A divided Supreme Court said today that a municipality to beginning its business meetings with prayer did not violate the U.S. Constitution. For ten years a suburb of Rochester, N.Y., has followed an unwritten policy of asking a member of the local clergy to give a prayer as the first item of city business. The prayer exercise was rotated among willing clergy from houses of worship in the town. The board did not review the prayers in advance, but along with others in attendance heard each prayer for the first time at the start of the meeting.
The lawsuit was brought by two local citizens who attended numerous board meetings. Their complaint was that many of the prayers were given "in Jesus' name" or were otherwise explicitly Christian, and that the clergy leading the prayers would often begin by inviting all present to "join with me" or similar words, as well as suggesting a posture of bowed heads and folded hands. The remedy requested by these two complainants was surprising. They did not ask the court to do away with the prayers altogether. Rather, if there was to be prayer, they claimed the law required that it be "nonsectarian." I will have more to say about that odd choice for a remedy, but it immediately placed their lawsuit on poor footing.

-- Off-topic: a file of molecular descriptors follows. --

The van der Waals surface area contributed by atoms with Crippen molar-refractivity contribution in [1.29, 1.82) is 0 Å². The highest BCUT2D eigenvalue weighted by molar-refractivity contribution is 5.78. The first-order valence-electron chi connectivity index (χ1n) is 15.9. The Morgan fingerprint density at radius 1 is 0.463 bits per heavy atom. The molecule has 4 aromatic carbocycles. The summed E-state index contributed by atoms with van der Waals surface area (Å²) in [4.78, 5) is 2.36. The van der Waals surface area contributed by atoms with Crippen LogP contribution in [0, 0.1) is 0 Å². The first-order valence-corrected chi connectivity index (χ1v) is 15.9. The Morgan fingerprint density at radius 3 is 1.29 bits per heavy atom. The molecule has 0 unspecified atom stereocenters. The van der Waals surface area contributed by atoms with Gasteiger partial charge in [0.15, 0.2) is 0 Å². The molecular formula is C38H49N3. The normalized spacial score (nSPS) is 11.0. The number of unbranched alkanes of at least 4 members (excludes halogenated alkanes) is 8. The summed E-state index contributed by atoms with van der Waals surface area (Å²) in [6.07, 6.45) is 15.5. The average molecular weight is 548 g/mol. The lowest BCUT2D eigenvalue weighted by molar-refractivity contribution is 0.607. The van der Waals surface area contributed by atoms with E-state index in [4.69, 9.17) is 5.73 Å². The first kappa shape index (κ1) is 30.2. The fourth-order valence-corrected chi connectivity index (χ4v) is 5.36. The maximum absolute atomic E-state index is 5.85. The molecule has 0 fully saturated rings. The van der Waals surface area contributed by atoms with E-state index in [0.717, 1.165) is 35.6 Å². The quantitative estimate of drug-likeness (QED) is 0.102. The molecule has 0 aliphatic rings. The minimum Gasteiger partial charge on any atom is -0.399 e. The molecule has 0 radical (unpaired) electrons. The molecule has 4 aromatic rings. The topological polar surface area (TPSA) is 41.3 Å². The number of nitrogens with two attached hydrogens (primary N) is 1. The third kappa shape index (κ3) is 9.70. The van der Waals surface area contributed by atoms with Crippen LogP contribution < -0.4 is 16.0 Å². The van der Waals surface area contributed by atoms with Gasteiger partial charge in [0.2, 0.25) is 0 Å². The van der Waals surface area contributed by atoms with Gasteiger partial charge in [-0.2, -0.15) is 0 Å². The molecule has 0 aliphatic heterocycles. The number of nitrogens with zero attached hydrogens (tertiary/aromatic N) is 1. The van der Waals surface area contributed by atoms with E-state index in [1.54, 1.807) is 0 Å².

The court's ruling in Town of Greece v. Galloway is being widely celebrated by evangelicals as a victory. Is it? Or have we rendered unto Caesar a franchise to pray, otherwise thought to be a privilege of conversing with God that we ascribe to his followers? Early in his book The Jesus I Never Knew, Philip Yancey draws our attention to Satan's temptation of Christ in the wilderness. In turning down the three temptations, observes ...1